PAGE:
Observe and learn

Even after 40 years of farming, Ken is still perfecting his farming system, learning from experience and experiments as well as from other farmers and organizations. Ken’s mentor Rex Spray was an important source of knowledge over the years. Rex was an extremely well-known organic farmer who, in addition to appearing in Steel in the Field, was profiled in several articles over the years. Ken noted Rex had one of the most important skills for an organic farmer: observation.


Rex Spray (Photo by Danielle Deener)

“[Rex Spray] was very observant and knew what he was looking for,” says Rider. “If you’re perceptive and have a discerning mind, you can pick out a lot of things you need to know about your cropping just through observation.”

Ken noted another important source of information as the Ohio Ecological Food and Farming Association (OEFFA) and its grain-growers chapter. The chapter meetings and email listserv provide opportunities for farmers to discuss the topics most pertinent to them in the context of their own specific farms and share what has worked for them. Ken also acknowledged the benefits from collaborating with faculty at the Ohio State University on research trials and participating in organizations like the Sustainable Agriculture Research and Education (SARE) program. Ken served on North Central SARE’s advisory board and is a strong proponent for the organization, advocating for farmers’ continued involvement in SARE and utilization of its producer grants.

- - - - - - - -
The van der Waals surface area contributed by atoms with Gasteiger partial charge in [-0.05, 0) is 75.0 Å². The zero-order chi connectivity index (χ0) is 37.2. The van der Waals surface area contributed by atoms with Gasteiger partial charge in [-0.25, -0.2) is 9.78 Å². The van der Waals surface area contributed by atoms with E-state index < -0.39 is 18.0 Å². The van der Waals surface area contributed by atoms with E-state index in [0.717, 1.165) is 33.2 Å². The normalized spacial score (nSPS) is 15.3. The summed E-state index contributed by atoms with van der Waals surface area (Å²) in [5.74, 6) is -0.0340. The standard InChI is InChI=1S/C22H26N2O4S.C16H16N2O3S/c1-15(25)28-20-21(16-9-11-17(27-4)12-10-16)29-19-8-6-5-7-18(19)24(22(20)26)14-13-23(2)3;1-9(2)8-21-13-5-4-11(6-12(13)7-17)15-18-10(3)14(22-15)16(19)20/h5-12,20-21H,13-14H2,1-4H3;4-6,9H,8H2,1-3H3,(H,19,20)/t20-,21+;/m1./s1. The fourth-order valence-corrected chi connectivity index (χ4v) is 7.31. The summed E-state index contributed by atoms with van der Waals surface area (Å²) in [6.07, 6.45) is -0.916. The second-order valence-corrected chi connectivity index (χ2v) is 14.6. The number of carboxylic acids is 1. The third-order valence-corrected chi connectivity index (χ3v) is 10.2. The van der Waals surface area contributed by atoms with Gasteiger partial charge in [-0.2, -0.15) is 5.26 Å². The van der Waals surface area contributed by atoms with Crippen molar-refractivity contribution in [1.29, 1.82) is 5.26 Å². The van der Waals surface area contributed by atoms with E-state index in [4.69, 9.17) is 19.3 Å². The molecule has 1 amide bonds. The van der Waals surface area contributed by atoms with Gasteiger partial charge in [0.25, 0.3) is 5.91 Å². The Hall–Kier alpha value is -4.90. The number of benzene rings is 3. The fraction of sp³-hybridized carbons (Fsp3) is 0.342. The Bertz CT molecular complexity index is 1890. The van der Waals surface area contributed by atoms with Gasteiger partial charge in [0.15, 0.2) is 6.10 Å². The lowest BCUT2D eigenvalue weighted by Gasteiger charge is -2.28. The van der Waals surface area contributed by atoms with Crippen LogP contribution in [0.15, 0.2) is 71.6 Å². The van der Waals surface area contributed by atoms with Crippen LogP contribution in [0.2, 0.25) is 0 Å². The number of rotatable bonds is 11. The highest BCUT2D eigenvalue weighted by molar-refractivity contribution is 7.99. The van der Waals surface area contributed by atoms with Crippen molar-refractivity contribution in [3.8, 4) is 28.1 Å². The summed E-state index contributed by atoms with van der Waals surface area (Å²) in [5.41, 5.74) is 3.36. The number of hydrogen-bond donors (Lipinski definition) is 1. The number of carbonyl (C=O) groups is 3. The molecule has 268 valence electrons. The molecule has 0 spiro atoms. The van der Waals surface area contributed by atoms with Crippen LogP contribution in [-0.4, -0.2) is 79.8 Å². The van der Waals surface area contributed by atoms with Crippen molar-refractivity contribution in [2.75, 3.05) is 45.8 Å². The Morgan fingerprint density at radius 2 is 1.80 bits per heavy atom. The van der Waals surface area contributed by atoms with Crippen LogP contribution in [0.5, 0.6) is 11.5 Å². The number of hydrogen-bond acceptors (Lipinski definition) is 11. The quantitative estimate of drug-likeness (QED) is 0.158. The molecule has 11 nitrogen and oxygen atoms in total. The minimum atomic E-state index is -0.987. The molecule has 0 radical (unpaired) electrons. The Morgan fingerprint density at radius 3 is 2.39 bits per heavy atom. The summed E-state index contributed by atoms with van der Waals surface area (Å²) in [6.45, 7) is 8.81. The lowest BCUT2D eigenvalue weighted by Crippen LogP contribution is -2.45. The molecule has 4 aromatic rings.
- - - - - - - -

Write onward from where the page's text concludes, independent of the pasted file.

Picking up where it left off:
Weed management wisdom

As I thought back over our interview with Ken, I began to understand and appreciate the skills of a successful organic farmer: